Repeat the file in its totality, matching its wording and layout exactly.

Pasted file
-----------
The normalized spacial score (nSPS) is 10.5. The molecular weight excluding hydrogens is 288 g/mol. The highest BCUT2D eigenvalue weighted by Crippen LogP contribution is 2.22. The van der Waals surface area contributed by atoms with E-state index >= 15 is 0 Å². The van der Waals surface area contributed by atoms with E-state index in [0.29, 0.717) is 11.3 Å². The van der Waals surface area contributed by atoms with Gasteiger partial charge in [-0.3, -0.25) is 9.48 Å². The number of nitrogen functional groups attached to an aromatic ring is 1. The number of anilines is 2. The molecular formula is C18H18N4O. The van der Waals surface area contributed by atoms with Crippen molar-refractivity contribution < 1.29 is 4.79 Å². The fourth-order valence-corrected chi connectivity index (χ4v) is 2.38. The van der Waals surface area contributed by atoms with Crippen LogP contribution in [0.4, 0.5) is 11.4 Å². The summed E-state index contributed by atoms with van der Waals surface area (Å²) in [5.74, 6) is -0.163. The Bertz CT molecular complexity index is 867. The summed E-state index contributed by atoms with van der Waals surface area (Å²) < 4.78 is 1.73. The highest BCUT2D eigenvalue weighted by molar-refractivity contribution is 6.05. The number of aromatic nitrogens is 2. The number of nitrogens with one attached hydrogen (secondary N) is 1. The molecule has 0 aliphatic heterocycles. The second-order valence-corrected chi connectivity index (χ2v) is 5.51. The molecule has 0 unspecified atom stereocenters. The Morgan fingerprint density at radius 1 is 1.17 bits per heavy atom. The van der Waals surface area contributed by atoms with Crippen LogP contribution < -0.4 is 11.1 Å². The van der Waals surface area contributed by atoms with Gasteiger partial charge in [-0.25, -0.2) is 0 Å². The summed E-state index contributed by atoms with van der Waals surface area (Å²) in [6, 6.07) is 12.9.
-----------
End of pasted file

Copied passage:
The normalized spacial score (nSPS) is 10.5. The molecular weight excluding hydrogens is 288 g/mol. The highest BCUT2D eigenvalue weighted by Crippen LogP contribution is 2.22. The van der Waals surface area contributed by atoms with E-state index >= 15 is 0 Å². The van der Waals surface area contributed by atoms with E-state index in [0.29, 0.717) is 11.3 Å². The van der Waals surface area contributed by atoms with Gasteiger partial charge in [-0.3, -0.25) is 9.48 Å². The number of nitrogen functional groups attached to an aromatic ring is 1. The number of anilines is 2. The molecular formula is C18H18N4O. The van der Waals surface area contributed by atoms with Crippen molar-refractivity contribution < 1.29 is 4.79 Å². The fourth-order valence-corrected chi connectivity index (χ4v) is 2.38. The van der Waals surface area contributed by atoms with Crippen LogP contribution in [0.4, 0.5) is 11.4 Å². The summed E-state index contributed by atoms with van der Waals surface area (Å²) in [5.74, 6) is -0.163. The Bertz CT molecular complexity index is 867. The summed E-state index contributed by atoms with van der Waals surface area (Å²) < 4.78 is 1.73. The highest BCUT2D eigenvalue weighted by molar-refractivity contribution is 6.05. The number of aromatic nitrogens is 2. The number of nitrogens with one attached hydrogen (secondary N) is 1. The molecule has 0 aliphatic heterocycles. The second-order valence-corrected chi connectivity index (χ2v) is 5.51. The molecule has 0 unspecified atom stereocenters. The Morgan fingerprint density at radius 1 is 1.17 bits per heavy atom. The van der Waals surface area contributed by atoms with Crippen LogP contribution < -0.4 is 11.1 Å². The van der Waals surface area contributed by atoms with Gasteiger partial charge in [-0.25, -0.2) is 0 Å². The summed E-state index contributed by atoms with van der Waals surface area (Å²) in [6, 6.07) is 12.9.